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Narrative of the Life of Frederick Douglass
Frederick Douglass

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I shall never forget his first speech at the convention — the extraordinary emotion it excited in my own mind — the powerful impression it created upon a crowded auditory, completely taken by surprise — the applause which followed from the beginning to the end of his felicitous remarks. I think I never hated slavery so intensely as at that moment; certainly, my perception of the enormous outrage which is inflicted by it, on the godlike nature of its victims, was rendered far more clear than ever. There stood one, in physical proportion and stature commanding and exact — in intellect richly endowed — in natural eloquence a prodigy — in soul manifestly "created but a little lower than the angels" — yet a slave, ay, a fugitive slave, — trembling for his safety, hardly daring to believe that on the American soil, a single white person could be found who would befriend him at all hazards, for the love of God and humanity! Capable of high attainments as an intellectual and moral being — needing nothing but a comparatively small amount of cultivation to make him an ornament to society and a blessing to his race — by the law of the land, by the voice of the people, by the terms of the slave code, he was only a piece of property, a beast of burden, a chattel personal, nevertheless!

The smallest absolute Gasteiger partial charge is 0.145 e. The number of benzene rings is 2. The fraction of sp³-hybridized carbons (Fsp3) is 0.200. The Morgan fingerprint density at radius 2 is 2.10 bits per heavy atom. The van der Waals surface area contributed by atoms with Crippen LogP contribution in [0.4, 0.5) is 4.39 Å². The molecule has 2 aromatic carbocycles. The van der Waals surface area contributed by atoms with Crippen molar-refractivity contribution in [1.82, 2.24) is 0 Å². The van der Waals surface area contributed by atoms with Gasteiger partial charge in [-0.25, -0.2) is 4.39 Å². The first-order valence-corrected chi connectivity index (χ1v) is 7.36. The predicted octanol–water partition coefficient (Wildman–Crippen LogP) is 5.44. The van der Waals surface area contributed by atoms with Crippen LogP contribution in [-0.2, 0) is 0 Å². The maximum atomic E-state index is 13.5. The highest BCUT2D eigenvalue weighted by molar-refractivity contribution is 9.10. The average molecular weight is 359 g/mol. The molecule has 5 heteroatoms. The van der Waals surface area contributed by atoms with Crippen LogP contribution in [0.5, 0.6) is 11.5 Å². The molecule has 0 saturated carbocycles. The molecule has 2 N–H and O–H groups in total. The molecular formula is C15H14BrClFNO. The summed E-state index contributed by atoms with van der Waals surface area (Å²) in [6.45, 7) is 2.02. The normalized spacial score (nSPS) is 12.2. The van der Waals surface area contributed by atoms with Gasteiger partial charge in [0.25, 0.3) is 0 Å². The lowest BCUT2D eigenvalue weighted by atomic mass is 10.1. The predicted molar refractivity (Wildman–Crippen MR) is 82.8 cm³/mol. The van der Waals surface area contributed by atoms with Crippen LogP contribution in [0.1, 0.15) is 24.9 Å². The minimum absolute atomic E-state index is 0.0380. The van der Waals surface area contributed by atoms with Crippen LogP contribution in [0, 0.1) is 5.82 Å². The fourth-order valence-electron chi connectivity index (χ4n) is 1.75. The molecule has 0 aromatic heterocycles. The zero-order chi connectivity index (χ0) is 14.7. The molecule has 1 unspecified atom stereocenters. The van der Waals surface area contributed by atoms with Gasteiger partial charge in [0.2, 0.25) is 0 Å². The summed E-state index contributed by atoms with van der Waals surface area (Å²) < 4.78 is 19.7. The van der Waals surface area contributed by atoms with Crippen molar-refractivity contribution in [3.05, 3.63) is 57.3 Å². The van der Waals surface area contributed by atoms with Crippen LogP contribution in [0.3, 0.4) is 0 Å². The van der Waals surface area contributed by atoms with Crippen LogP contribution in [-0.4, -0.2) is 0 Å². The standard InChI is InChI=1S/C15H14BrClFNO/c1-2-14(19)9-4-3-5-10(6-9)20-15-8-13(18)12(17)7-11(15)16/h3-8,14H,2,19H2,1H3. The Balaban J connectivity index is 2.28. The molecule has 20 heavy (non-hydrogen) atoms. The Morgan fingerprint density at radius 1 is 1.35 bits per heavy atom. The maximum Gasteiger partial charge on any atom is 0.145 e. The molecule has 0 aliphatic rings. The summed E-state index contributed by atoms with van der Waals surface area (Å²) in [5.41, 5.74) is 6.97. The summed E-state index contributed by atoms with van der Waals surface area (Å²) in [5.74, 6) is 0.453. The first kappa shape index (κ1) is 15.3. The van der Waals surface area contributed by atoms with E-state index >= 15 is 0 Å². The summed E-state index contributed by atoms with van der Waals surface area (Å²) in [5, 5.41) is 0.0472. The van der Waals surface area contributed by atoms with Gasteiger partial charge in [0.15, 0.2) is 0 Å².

A beloved friend from New Bedford prevailed on Mr. DOUGLASS to address the convention: He came forward to the platform with a hesitancy and embarrassment, necessarily the attendants of a sensitive mind in such a novel position. After apologizing for his ignorance, and reminding the audience that slavery was a poor school for the human intellect and heart, he proceeded to narrate some of the facts in his own history as a slave, and in the course of his speech gave utterance to many noble thoughts and thrilling reflections.
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